Nietzsche and Overcoming Oneself

Friedrich Nietzsche (1844-1900) was a German philosopher, one of the fathers of Existentialism

 One of Friedrich Nietzsche’s major concerns is how to live our life deeply and fully. This concern is especially acute given the “death of God”: the fact that people in our modern world no longer believe in absolute values and truths. An absolute value can give us the inspiration and the power to pursue it with passion, to devote ourselves through difficulties and dangers, and thus to live fully. But this, according to Nietzsche, is no longer a viable option for us. His concern is that modern life is becoming lifeless, empty, small.

In response to this concern, Nietzsche envisions a self-transformation that would lead to a new kind of person: the overman (or “superman” in older translations). The overman is a strong and free individual who has overcome the “man” in himself, in other words the contemptible side of himself: his trivial, weak, petty tendencies. Nietzsche’s transformation is therefore a process of self-overcoming, in which the individual overcomes his own small self and creates a new, higher self—a self that is full of creative passion. Such a person creates his own values, and he lives fully and passionately in an attempt to realize them.

            Thus, a human being is not a stable state or a finished product, but rather a transition, a challenge, a mission. As Nietzsche says in his Thus Spoke Zarathustra (sections 3-4, based on Walter Kaufmann’s translation):

 

I teach you the overman. Man is something that shall be overcome. What have you done to overcome him?

      All creatures so far have created something beyond themselves; and you want to be the ebb of this great flood, and even go back to the beasts rather than overcome man?

      What is the ape to man? A laughing-stock or a painful embarrassment. And man shall be just that for the overman: a laughing-stock or a painful embarrassment.

      (…) Behold, I teach you the overman. (…) Man is a rope stretched between beast and overman—a rope over an abyss: A dangerous crossing, a dangerous on-the-way, a dangerous looking-back, a dangerous shuddering and stopping.

 

The “man” in us—in other words, those tendencies which we need to overcome—is the man of the herd who lives a dull life that contains nothing greater than petty satisfactions and comforts. One of his central characteristics is obedience and conformism. In contrast, the overman is a free-spirited individual who creates himself.

In another section from Thus Spoke Zarathustra—“On the Three Metamorphoses”—Nietzsche describes the path of overcoming as consisting of three stages: It begins with the “camel” who carries traditional values on its back, continues to the “lion” who rejects traditional values, and ends with the “child” who creates anew. (The following is based on Walter Kaufmannn’s translation):

 

Of three metamorphoses of the spirit I tell you: how the spirit becomes a camel, and the camel a lion, and the lion, finally, a child.

      There is much that is difficult for the spirit—for the strong, reverent spirit that would bear much; but its strength demands the difficult, the most difficult.

      “What is difficult”? asks the spirit that would bear much, and kneels down like a camel wanting to be well loaded.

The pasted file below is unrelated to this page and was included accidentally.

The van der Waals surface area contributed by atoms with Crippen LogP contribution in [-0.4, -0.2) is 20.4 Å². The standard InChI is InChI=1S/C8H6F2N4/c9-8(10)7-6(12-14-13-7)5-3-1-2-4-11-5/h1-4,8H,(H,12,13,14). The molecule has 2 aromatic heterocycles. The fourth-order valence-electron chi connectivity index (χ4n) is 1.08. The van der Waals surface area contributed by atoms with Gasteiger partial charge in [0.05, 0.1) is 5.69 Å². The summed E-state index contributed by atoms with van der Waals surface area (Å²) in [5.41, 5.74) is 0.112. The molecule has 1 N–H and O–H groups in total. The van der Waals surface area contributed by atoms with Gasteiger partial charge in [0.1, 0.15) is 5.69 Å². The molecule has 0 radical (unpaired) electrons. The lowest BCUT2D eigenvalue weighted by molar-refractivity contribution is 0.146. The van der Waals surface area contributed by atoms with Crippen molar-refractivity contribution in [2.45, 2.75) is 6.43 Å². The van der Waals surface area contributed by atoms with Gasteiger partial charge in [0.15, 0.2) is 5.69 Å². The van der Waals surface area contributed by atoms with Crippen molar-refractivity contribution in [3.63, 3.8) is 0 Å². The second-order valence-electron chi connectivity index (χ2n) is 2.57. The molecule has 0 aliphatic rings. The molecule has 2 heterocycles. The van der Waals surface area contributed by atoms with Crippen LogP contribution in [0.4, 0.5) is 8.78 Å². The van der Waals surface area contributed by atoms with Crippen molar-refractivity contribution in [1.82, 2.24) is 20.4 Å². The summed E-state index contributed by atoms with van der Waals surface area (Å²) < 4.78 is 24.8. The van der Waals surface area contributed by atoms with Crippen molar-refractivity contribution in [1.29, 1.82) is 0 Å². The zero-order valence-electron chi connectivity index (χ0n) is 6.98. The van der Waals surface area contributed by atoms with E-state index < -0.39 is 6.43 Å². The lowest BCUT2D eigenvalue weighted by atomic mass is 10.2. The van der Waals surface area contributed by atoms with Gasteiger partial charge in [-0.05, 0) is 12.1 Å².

“What is the most difficult, O heroes?” asks the spirit that would bear much, “that I may take it upon myself and exult in my strength?”

      (…) All these most difficult things the spirit that would bear much takes upon itself: like the camel that, burdened, speeds into the desert, thus the spirit speeds into its own desert.

      In the loneliest desert, however, the second metamorphosis occurs: here the spirit becomes a lion. He wants to conquer his freedom and be master in his own desert.

      Here he seeks out his last master: he wants to fight him and his last god; for ultimate victory he wants to fight with the great dragon.

      Who is the great dragon whom the spirit will no longer call lord and god? "Thou shalt" [=you must] is the name of the great dragon. But the spirit of the lion says “I will!”

      “Thou shalt” lies in the camel’s way, sparkling like gold, an animal covered with scales; and on every scale shines a golden "Thou shalt."

      Values, thousands of years old, shine on these scales; and thus speaks the mightiest of all dragons: “All value of all things shines on me. All values have already been created, and all created values are in me. Truly, there shall be no more ‘I will’!” Thus speaks the dragon.

      My brothers, why is there a need in the spirit for the lion? Why is the reverent beast of burden not enough?

      To create new values—that even the lion cannot do; but to create for oneself freedom for new creation—that is within the power of the lion.

      To create freedom for oneself, and a sacred "No" even to duty—for that the lion is needed, my brothers.

      To assume the right to new values—that is the most terrifying task for a reverent spirit that would bear much.

      (…) But say, my brothers, what can the child do that even the lion cannot do? Why must the preying lion still become a child?

      The child is innocence and forgetting, a new beginning, a game, a self-propelled wheel, a first movement, a sacred "Yes" [=a Yes to life].

      For the game of creation, my brothers, a sacred "Yes" is needed: the spirit now wills his own will; the spirit who had been lost to the world now conquers his own world.

      I have told you of three metamorphoses of the spirit: how the spirit became a camel, and the camel a lion, and the lion, finally, a child.
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